What next for women and Vinnie’s?

Resident members of a 150 year old sporting and social club closely linked to Oxford University held a long-awaited vote on removing the ‘male only’ membership criterion. Those voting yes comprised well over half the poll, but not enough to reach a crucial two-thirds supermajority necessary to change the constitution. What happens next?

This is the unwelcome question Oxford University’s Vincent’s Club now faces. The club, colloquially known as Vinnie’s, has traditionally been for male athletes, many of whom have attained a ‘Blue’ representing the university at sport, although all round intellectual, social and sporting ability criteria are stipulated. Last month, they reached the end of a convoluted consultation and voting period in which over 60% of resident members currently enrolled at Oxford voted in favour of opening eligibility to women. Close to, but falling short of the requisite 67%.

At a meeting to discuss the result last week, the decision making process was revealed to be swarming with “misinformation”, “shenanigans” and “phoney emails”. At least two Vincent’s members claimed that they felt “ashamed” at how they had voted, having based their decision on a controversial survey sent out by the women’s sports club, Atalanta’s, which has since been deemed to have included leading questions. In addition, several sportswomen present at the meeting argued that Atalanta’s does not represent the views of a sufficiently wide community of sportswomen in Oxford. This meeting was concluded with suggestions that the various sporting bodies consult more sportswomen and report back to see if there is a wider demand than the Atalanta’s survey suggested. If so, Vincent’s may work towards a re-vote.

Unsurprisingly, many sportswomen, as well as several men who have resigned membership in protest, are unimpressed at this lack of resolve. As a university level netball player myself, I believe that the endless discussion at the meeting about who represented what constituency of sportspeople and how that information was used within Vinnie’s resulted in utter shambles and obfuscation of the salient point: Atalanta’s getting it wrong on many accounts should in no way exonerate Vinnie’s for the result of their vote.

It should not be necessary in 2015 to grant membership to women only after they have pleaded for entry, as this consultation process seemed to demand. Constitutionally, it was only for Vincent’s resident members to decide whether women should be eligible for membership. Surely, they ought to have realised that general principles of equality are not conditional on the results of a single survey.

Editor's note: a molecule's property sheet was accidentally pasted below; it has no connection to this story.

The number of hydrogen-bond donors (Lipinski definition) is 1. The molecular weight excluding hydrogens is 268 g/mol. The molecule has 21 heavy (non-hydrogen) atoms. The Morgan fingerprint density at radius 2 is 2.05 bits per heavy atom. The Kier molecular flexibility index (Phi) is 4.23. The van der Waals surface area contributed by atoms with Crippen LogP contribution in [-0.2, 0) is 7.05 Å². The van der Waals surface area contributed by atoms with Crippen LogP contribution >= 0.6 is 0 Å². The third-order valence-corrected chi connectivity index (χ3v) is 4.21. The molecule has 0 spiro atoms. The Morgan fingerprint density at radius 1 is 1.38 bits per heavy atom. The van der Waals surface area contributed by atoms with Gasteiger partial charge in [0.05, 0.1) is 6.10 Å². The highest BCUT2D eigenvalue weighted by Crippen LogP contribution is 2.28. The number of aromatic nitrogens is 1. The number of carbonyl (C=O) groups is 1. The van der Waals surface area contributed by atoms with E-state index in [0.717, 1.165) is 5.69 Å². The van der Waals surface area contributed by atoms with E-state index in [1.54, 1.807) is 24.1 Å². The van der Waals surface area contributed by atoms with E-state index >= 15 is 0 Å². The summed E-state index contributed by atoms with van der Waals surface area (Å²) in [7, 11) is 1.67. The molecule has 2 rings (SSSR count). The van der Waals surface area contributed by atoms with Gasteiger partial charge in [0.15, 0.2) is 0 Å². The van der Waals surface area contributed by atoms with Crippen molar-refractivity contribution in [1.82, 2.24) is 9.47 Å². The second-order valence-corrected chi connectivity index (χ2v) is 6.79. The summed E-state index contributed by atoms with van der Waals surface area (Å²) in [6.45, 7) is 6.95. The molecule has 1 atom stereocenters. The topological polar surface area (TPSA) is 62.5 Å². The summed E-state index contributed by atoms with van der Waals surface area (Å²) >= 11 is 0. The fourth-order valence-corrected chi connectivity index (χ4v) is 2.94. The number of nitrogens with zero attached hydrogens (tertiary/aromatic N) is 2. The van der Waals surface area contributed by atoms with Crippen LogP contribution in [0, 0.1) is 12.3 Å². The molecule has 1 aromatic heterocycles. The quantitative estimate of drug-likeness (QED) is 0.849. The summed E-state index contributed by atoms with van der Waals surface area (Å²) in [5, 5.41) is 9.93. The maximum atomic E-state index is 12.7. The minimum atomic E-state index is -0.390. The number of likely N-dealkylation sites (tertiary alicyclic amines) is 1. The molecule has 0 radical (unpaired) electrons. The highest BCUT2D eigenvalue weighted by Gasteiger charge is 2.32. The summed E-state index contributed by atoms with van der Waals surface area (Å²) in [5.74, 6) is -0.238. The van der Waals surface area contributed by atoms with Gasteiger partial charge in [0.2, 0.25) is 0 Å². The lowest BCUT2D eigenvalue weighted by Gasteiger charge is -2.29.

Moving forward, I think a re-vote of Vincent’s membership is necessary as soon as possible, as several Vincent’s members have themselves demanded, without over-concern for many more obstructive bureaucratic ‘opinion gathering’ procedures. These simply derail the discussion from what is important: namely, finding out whether Vincent’s members are comfortable with sharing equal status with women or believe we should remain as mere accessories to be invited in only when it suits the men.

I have to ask, what are the members scared of? There are no material changes to the club that would be a hinderance to a ‘yes’ vote on a practical level; bathroom facilities are already available at the clubhouse, and scholarships are currently awarded by Vincent’s to both men and women. The only other aspect that could change would be the less quantifiable ‘atmosphere’. What would this mean in practise? Women able to use the clubhouse and attend events without finding a man first. Women respected in their own right and not for the sole purpose of their entertainment value.

If any current members feel otherwise, that their banter in male-only spaces is inappropriate for women’s ears perhaps, then they should probably get off their patronising, misogynist high horse and grow up. They should not, in 2015, feel uncomfortable socialising with women at a university linked club. If they do, I will be glad to help publicly acknowledge their manifest sexism.

What is at stake here is not a radical proposal for the upheaval of the problematic gender binary in sport. Nor even a fundamental rethinking of what Vincent’s stands for. Vincent’s will remain a club for a limited number of elite sportspeople, which excludes many not lucky enough to experience good health and support to train throughout school and university. Nonetheless, it will go some way to removing some of the male privilege in the sporting community and will augment the position of sportswomen in a year where women are playing rugby at Twickenham and rowing on the Tideway for the first time. These steps are invaluable for recognising within Oxford not that men and women should be kept separate from each other, but that women are very much equal.